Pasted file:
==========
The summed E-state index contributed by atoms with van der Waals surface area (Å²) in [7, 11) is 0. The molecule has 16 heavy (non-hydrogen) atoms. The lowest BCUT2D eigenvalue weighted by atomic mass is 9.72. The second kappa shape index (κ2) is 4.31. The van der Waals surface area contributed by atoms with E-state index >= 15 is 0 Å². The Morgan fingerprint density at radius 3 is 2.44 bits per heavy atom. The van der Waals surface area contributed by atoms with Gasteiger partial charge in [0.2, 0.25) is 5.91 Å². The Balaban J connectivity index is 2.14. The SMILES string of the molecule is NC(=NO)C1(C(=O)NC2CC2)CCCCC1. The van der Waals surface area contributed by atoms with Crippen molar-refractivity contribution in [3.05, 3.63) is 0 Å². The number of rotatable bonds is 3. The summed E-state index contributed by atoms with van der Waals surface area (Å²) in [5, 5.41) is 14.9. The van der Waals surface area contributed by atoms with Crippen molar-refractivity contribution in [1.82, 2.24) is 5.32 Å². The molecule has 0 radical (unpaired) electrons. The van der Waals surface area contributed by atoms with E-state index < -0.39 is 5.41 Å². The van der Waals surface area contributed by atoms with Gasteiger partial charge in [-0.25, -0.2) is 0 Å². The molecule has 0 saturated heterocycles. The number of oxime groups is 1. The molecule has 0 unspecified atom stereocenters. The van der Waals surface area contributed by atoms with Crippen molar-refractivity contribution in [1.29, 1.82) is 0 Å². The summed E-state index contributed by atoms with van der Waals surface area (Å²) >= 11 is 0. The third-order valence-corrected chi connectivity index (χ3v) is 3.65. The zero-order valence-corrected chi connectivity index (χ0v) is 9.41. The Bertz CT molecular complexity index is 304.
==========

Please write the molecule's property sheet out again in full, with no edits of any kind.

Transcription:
The summed E-state index contributed by atoms with van der Waals surface area (Å²) in [7, 11) is 0. The molecule has 16 heavy (non-hydrogen) atoms. The lowest BCUT2D eigenvalue weighted by atomic mass is 9.72. The second kappa shape index (κ2) is 4.31. The van der Waals surface area contributed by atoms with E-state index >= 15 is 0 Å². The Morgan fingerprint density at radius 3 is 2.44 bits per heavy atom. The van der Waals surface area contributed by atoms with Gasteiger partial charge in [0.2, 0.25) is 5.91 Å². The Balaban J connectivity index is 2.14. The SMILES string of the molecule is NC(=NO)C1(C(=O)NC2CC2)CCCCC1. The van der Waals surface area contributed by atoms with Crippen molar-refractivity contribution in [3.05, 3.63) is 0 Å². The number of rotatable bonds is 3. The summed E-state index contributed by atoms with van der Waals surface area (Å²) in [5, 5.41) is 14.9. The van der Waals surface area contributed by atoms with Crippen molar-refractivity contribution in [1.82, 2.24) is 5.32 Å². The molecule has 0 radical (unpaired) electrons. The van der Waals surface area contributed by atoms with E-state index < -0.39 is 5.41 Å². The van der Waals surface area contributed by atoms with Gasteiger partial charge in [-0.25, -0.2) is 0 Å². The molecule has 0 saturated heterocycles. The number of oxime groups is 1. The molecule has 0 unspecified atom stereocenters. The van der Waals surface area contributed by atoms with Crippen molar-refractivity contribution in [1.29, 1.82) is 0 Å². The summed E-state index contributed by atoms with van der Waals surface area (Å²) >= 11 is 0. The third-order valence-corrected chi connectivity index (χ3v) is 3.65. The zero-order valence-corrected chi connectivity index (χ0v) is 9.41. The Bertz CT molecular complexity index is 304.